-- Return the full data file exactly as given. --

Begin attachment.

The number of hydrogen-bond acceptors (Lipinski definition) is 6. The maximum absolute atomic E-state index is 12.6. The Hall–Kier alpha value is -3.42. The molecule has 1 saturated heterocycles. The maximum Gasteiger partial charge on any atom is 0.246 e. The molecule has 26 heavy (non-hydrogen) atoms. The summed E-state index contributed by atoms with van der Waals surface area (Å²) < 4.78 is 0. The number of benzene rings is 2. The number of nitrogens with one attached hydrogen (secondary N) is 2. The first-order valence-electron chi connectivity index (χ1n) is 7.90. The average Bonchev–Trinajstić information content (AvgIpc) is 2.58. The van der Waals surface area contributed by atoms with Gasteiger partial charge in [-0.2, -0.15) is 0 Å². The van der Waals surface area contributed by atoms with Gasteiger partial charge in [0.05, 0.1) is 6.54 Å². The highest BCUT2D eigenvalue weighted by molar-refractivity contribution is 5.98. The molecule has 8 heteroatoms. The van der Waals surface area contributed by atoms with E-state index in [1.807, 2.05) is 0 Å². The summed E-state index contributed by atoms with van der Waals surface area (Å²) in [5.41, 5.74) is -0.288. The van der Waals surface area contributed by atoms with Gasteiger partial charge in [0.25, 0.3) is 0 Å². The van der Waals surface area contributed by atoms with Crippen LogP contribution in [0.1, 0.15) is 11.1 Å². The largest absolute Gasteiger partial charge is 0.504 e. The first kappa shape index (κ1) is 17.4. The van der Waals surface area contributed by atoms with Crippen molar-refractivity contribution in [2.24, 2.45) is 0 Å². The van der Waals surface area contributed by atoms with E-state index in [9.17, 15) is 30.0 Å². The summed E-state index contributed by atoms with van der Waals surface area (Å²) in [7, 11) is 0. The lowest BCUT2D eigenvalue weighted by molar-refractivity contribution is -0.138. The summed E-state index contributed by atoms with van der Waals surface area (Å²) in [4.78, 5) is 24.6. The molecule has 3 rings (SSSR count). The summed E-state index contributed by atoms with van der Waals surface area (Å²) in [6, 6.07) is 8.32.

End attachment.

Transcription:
The number of hydrogen-bond acceptors (Lipinski definition) is 6. The maximum absolute atomic E-state index is 12.6. The Hall–Kier alpha value is -3.42. The molecule has 1 saturated heterocycles. The maximum Gasteiger partial charge on any atom is 0.246 e. The molecule has 26 heavy (non-hydrogen) atoms. The summed E-state index contributed by atoms with van der Waals surface area (Å²) < 4.78 is 0. The number of benzene rings is 2. The number of nitrogens with one attached hydrogen (secondary N) is 2. The first-order valence-electron chi connectivity index (χ1n) is 7.90. The average Bonchev–Trinajstić information content (AvgIpc) is 2.58. The van der Waals surface area contributed by atoms with Gasteiger partial charge in [-0.2, -0.15) is 0 Å². The van der Waals surface area contributed by atoms with Gasteiger partial charge in [0.05, 0.1) is 6.54 Å². The highest BCUT2D eigenvalue weighted by molar-refractivity contribution is 5.98. The molecule has 8 heteroatoms. The van der Waals surface area contributed by atoms with E-state index in [1.807, 2.05) is 0 Å². The summed E-state index contributed by atoms with van der Waals surface area (Å²) in [5.41, 5.74) is -0.288. The van der Waals surface area contributed by atoms with Gasteiger partial charge in [0.25, 0.3) is 0 Å². The van der Waals surface area contributed by atoms with Crippen LogP contribution in [0.1, 0.15) is 11.1 Å². The largest absolute Gasteiger partial charge is 0.504 e. The first kappa shape index (κ1) is 17.4. The van der Waals surface area contributed by atoms with Crippen molar-refractivity contribution in [2.24, 2.45) is 0 Å². The van der Waals surface area contributed by atoms with E-state index in [9.17, 15) is 30.0 Å². The summed E-state index contributed by atoms with van der Waals surface area (Å²) in [7, 11) is 0. The lowest BCUT2D eigenvalue weighted by molar-refractivity contribution is -0.138. The summed E-state index contributed by atoms with van der Waals surface area (Å²) in [4.78, 5) is 24.6. The molecule has 3 rings (SSSR count). The summed E-state index contributed by atoms with van der Waals surface area (Å²) in [6, 6.07) is 8.32.